The US and Brazil agreed to promote private-sector development in the Amazon and has also pledged a $100 million biodiversity conservation fund for the world’s largest rainforest which has been ravaged by massive wildfires.
The developments took place during a meeting between Brazilian Foreign Minister Ernesto Araujo and US Secretary of State Mike Pompeo, the BBC reported.
Araujo said that opening the rainforest to economic development was the only way to protect it while addressing the media.
“We want to be together in the endeavour to create development for the Amazon region which we are convinced is the only way to protect the forest”.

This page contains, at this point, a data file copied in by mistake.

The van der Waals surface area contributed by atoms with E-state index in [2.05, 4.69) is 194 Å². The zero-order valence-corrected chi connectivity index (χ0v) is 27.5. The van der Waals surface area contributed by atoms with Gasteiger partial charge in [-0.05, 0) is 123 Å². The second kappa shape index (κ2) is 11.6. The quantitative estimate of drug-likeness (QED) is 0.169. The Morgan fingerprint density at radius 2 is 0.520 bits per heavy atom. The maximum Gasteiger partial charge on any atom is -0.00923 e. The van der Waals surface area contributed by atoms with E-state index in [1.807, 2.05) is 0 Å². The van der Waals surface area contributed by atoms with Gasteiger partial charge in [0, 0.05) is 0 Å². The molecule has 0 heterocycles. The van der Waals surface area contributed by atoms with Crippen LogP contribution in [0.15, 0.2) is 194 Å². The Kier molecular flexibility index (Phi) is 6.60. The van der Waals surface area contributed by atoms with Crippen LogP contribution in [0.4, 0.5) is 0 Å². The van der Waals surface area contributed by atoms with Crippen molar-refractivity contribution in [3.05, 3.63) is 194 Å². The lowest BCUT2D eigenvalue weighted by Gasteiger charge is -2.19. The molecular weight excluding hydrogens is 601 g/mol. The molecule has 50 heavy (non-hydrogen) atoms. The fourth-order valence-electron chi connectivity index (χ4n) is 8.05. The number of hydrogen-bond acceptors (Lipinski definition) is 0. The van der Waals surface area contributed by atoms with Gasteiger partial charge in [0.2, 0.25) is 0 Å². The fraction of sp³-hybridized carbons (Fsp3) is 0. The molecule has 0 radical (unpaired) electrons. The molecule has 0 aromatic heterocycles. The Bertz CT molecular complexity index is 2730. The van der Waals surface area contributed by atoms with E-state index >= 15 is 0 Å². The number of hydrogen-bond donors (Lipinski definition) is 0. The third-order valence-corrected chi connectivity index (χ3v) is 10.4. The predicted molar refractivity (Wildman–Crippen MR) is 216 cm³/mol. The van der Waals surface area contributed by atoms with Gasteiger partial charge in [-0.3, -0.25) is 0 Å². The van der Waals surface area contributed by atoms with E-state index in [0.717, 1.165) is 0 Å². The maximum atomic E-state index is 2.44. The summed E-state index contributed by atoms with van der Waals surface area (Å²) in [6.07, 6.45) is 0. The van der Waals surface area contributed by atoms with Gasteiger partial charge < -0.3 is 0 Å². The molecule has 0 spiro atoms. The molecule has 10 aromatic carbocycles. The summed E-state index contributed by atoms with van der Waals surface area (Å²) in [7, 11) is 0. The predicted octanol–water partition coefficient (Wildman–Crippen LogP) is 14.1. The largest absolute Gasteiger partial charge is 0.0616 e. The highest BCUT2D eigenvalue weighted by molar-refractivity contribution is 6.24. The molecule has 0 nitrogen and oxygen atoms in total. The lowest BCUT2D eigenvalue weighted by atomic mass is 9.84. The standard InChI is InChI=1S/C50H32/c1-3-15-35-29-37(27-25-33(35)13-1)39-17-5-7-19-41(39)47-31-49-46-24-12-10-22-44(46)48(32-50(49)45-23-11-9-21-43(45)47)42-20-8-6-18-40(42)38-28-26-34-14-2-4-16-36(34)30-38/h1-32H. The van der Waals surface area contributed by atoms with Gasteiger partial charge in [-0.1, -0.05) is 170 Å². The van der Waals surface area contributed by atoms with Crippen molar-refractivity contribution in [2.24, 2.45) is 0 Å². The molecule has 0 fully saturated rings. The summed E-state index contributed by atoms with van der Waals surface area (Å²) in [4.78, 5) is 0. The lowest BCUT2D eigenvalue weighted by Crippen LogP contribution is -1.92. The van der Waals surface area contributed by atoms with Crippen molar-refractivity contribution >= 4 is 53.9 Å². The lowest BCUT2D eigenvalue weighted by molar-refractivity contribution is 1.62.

“So we need new initiatives, new product initiatives, that create jobs, that create revenue for people in the Amazon and that’s where our partnership with the US will be very important for us,” he said.
Last month, President and representatives from seven countries in South America’s Amazon region met in Colombia to discuss a joint strategy for preserving the world’s largest rainforest, which has been under threat from a record number of wildfires.
Bolivia, Brazil, Colombia, Ecuador, Guyana, Peru and Suriname signed a pact, setting up a disaster response network and satellite monitoring.
More than 80,000 fires have broken out in the Amazon rainforest this year.
Last month, the US government had said that it did not approve the offer of $20 million in aid to Brazil made by the G7 member nations to fight the devastating wildfires in the Amazon rainforest.